How to make perfect hash browns, according to a golf club chef

You too can make restaurant-quality hash browns at home.

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welcome to The clubhouse eatswhere we celebrate the most delicious food and drink in the game. Hope you brought your appetites.


You say potatoes. I say po-tah-toes.

But when they’re grated and pan-fried, we both call them hash browns (okay, sometimes hash browns), and like most people, we love them.

That’s not the point.

The question is how to make them at home.

Garret Martindale is the former longtime chef of Sequoyah Country Club, in Oakland, California.

We asked him to give us the basics.

type of potato

Starchy potatoes yield the best results, Martindale says. Consider varieties like Kennebec and Russet. The latter, being more common, are easier to find.


One potato, two potatoes. In fact, when calculating quantities, make it one potato per person, medium to large.

The preparation

For starters, never store your potatoes in the fridge, says Martindale, because the cold will turn the starches into sugars. I understood? Good. We are now ready to go. Fill a bowl with ice water, generously salted and wash the potatoes carefully. Then grate them, using a grater, a food processor or a mandolin. Martindale likes to leave the skins on for texture.


3 *other* ways to prepare potatoes, according to a golf club chef


Shaun Lewis

Return the grated potatoes to the ice water. This will help remove any excess starch and prevent the strands from clumping. It will also minimize discoloration. If the water turns chalky white (this is because of the starch), change it. Remove the grated potatoes and run them under water until the water runs clear, then squeeze them out and place them in a bowl. Add flour and chopped onions. A good rule of thumb is 1/3 cup flour and half an onion per potato.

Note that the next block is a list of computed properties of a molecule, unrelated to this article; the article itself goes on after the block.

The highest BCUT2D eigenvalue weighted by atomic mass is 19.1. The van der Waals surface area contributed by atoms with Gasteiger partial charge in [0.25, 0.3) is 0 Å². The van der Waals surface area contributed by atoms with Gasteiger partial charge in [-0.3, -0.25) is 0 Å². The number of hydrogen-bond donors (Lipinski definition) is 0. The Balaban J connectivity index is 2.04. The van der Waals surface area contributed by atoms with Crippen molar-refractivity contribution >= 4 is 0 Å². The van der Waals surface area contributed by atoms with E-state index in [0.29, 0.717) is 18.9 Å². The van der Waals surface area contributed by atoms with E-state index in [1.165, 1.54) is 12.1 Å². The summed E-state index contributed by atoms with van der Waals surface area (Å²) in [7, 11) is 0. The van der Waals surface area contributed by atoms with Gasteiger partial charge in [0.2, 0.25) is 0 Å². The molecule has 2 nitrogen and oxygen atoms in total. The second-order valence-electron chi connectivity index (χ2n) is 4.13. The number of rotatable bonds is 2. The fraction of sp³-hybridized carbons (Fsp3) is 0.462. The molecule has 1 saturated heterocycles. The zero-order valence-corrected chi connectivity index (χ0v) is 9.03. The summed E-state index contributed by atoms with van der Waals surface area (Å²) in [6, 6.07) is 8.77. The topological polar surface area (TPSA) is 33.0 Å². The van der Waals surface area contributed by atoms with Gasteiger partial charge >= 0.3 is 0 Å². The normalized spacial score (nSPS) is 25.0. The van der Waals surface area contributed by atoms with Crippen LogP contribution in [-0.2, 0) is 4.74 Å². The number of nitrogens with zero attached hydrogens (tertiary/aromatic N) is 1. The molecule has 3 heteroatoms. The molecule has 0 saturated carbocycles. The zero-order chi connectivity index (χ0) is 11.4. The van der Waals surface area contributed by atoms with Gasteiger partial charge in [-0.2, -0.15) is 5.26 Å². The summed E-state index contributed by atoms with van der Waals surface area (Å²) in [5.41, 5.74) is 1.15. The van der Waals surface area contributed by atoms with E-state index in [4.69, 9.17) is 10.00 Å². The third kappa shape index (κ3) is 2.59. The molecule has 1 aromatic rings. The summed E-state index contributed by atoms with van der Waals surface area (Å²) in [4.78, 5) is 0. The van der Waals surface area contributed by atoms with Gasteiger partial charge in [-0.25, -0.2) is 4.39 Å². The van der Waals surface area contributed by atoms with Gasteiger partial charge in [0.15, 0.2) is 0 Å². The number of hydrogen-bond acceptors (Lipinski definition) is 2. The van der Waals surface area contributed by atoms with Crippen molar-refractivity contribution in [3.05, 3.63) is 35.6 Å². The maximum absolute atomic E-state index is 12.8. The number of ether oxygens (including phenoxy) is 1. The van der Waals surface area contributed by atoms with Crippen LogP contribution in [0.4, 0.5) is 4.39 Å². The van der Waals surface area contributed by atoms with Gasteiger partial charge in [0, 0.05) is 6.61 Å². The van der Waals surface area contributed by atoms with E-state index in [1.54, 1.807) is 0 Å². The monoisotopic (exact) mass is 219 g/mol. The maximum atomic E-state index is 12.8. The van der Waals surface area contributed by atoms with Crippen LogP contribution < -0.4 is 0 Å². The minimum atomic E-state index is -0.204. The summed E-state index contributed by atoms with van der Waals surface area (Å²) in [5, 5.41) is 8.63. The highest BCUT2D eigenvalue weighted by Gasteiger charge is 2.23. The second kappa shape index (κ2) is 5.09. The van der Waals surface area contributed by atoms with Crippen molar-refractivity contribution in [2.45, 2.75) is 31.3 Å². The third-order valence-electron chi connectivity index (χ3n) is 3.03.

Rosemary. Black pepper. Cayenne. Wise. Almost everything is allowed. Here we take the choice of the dealer. Generously season your onion/potato/flour mixture with your favorite herb and spice blend and mix well.

The kitchen

It’s time to fry on the stove, in a heavy pan. About 1/4 canola oil works well. Clarified butter too. But Martindale prefers duck fat for the depth of flavor. A properly sized pan will allow for more even cooking. It should be just large enough to hold the grated potatoes, layered about half an inch high. Once the oil or fat is hot, add the potatoes, taking care not to splatter. Reduce the heat to medium and brown the potatoes on one side. This should take about 5 minutes. Then turn them over and repeat.

Common pitfalls

Few breakfast dishes disappoint as deeply as unevenly cooked hash browns, burnt on the outside and raw in the middle. This can be caused by improperly rinsed potatoes, too much residual starch, or adding the potatoes before the pan is hot. Impatience is another common culprit, says Martindale. Allow the potatoes time to brown evenly. Do not try to rush the process by increasing the flame.

josh sense

Josh Sens Photographer

A golf, food and travel writer, Josh Sens has been a contributor to GOLF Magazine since 2004 and now contributes to all GOLF platforms. His work has been anthologized in The Best American Sportswriting. He is also co-author, with Sammy Hagar, of Are We Have Any Fun Yet: the Cooking and Partying Handbook.

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